## Create Autoregressive Integrated Moving Average Models

These examples show how to create various autoregressive integrated moving
average (ARIMA) models by using the `arima`

function.

### Default ARIMA Model

This example shows how to use the shorthand `arima(p,D,q)`

syntax to specify the default ARIMA(*p*, *D*, *q*) model,

$${\Delta}^{D}{y}_{t}=c+{\varphi}_{1}{\Delta}^{D}{y}_{t-1}+\dots +{\varphi}_{p}{\Delta}^{D}{y}_{t-p}+{\epsilon}_{t}+{\theta}_{1}{\epsilon}_{t-1}+\dots +{\theta}_{q}{\epsilon}_{t-q},$$

where $${\Delta}^{D}{y}_{t}$$ is a $${D}^{th}$$ differenced time series. You can write this model in condensed form using lag operator notation:

$$\varphi (L)(1-L{)}^{D}{y}_{t}=c+\theta (L){\epsilon}_{t}.$$

By default, all parameters in the created model object have unknown values, and the innovation distribution is Gaussian with constant variance.

Specify the default ARIMA(1,1,1) model:

Mdl = arima(1,1,1)

Mdl = arima with properties: Description: "ARIMA(1,1,1) Model (Gaussian Distribution)" Distribution: Name = "Gaussian" P: 2 D: 1 Q: 1 Constant: NaN AR: {NaN} at lag [1] SAR: {} MA: {NaN} at lag [1] SMA: {} Seasonality: 0 Beta: [1×0] Variance: NaN

The output shows that the created model object, `Mdl`

, has `NaN`

values for all model parameters: the constant term, the AR and MA coefficients, and the variance. You can modify the created model using dot notation, or input it (along with data) to `estimate`

.

The property `P`

has value 2 (*p* + *D*). This is the number of presample observations needed to initialize the AR model.

### ARIMA Model with Known Parameter Values

This example shows how to specify an ARIMA(*p*, *D*, *q*) model with known parameter values. You can use such a fully specified model as an input to `simulate`

or `forecast`

.

Specify the ARIMA(2,1,1) model

$$\Delta {y}_{t}=0.4+0.8\Delta {y}_{t-1}-0.3\Delta {y}_{t-2}+{\epsilon}_{t}+0.5{\epsilon}_{t-1},$$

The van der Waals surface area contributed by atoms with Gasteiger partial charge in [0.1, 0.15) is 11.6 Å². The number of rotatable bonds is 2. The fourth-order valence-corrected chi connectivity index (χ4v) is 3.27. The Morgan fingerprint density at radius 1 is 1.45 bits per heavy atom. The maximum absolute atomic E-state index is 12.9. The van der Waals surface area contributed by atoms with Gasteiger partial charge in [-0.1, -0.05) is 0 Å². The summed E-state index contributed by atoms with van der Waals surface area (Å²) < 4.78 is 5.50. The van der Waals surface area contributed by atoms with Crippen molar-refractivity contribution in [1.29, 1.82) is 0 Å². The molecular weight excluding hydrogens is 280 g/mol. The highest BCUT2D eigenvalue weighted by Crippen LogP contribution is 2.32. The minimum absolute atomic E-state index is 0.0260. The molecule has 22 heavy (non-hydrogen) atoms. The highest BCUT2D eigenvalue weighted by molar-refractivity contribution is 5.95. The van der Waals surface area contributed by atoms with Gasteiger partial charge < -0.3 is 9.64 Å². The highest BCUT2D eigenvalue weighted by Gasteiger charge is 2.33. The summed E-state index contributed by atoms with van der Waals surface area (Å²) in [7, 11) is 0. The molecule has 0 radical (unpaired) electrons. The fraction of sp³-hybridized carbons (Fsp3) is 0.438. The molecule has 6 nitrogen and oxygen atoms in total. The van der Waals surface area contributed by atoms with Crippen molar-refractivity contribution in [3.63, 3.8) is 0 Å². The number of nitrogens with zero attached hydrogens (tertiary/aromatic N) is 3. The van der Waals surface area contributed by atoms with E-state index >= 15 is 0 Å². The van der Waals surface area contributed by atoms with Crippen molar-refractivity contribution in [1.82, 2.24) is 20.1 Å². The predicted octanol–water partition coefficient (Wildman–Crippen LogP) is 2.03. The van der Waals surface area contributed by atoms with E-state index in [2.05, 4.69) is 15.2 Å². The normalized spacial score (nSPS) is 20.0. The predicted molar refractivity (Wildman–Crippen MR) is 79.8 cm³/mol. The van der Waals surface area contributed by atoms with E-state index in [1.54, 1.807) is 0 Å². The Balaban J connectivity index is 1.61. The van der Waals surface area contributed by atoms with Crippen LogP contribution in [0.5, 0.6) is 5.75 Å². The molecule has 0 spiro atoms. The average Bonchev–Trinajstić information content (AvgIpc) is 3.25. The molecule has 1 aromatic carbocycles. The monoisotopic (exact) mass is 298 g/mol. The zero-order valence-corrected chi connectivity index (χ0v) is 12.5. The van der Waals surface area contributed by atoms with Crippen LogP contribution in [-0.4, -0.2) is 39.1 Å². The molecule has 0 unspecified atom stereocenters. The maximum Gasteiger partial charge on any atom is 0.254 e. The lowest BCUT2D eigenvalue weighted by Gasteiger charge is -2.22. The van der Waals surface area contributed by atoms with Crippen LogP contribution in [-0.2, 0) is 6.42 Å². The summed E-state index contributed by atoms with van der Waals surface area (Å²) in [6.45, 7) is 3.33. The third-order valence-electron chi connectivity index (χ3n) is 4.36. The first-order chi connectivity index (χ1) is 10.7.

where the innovation distribution is Student's *t* with 10 degrees of freedom, and constant variance 0.15.

tdist = struct('Name','t','DoF',10); Mdl = arima('Constant',0.4,'AR',{0.8,-0.3},'MA',0.5,... 'D',1,'Distribution',tdist,'Variance',0.15)

Mdl = arima with properties: Description: "ARIMA(2,1,1) Model (t Distribution)" Distribution: Name = "t", DoF = 10 P: 3 D: 1 Q: 1 Constant: 0.4 AR: {0.8 -0.3} at lags [1 2] SAR: {} MA: {0.5} at lag [1] SMA: {} Seasonality: 0 Beta: [1×0] Variance: 0.15

The name-value pair argument `D`

specifies the degree of nonseasonal integration (*D*).

All parameter values are specified, that is, no object property is `NaN`

-valued.

### Specify ARIMA Model Using Econometric Modeler App

In the **Econometric
Modeler** app, you can specify the lag structure, presence of a constant,
and innovation distribution of an
ARIMA(*p*,*D*,*q*) model by
following these steps. All specified coefficients are unknown but estimable parameters.

At the command line, open the

**Econometric Modeler**app.econometricModeler

Alternatively, open the app from the apps gallery (see

**Econometric Modeler**).In the

**Time Series**pane, select the response time series to which the model will be fit.On the

**Econometric Modeler**tab, in the**Models**section, click**ARIMA**. To create ARIMAX models, see Create ARIMA Models That Include Exogenous Covariates.The

**ARIMA Model Parameters**dialog box appears.Specify the lag structure. To specify an ARIMA(

*p*,*D*,*q*) model that includes all AR lags from 1 through*p*and all MA lags from 1 through*q*, use the**Lag Order**tab. For the flexibility to specify the inclusion of particular lags, use the**Lag Vector**tab. For more details, see Specifying Univariate Lag Operator Polynomials Interactively. Regardless of the tab you use, you can verify the model form by inspecting the equation in the**Model Equation**section.

For example:

To specify an ARIMA(3,1,2) model that includes a constant, includes all consecutive AR and MA lags from 1 through their respective orders, and has a Gaussian innovation distribution:

Set

**Degree of Integration**to`1`

.Set

**Autoregressive Order**to`3`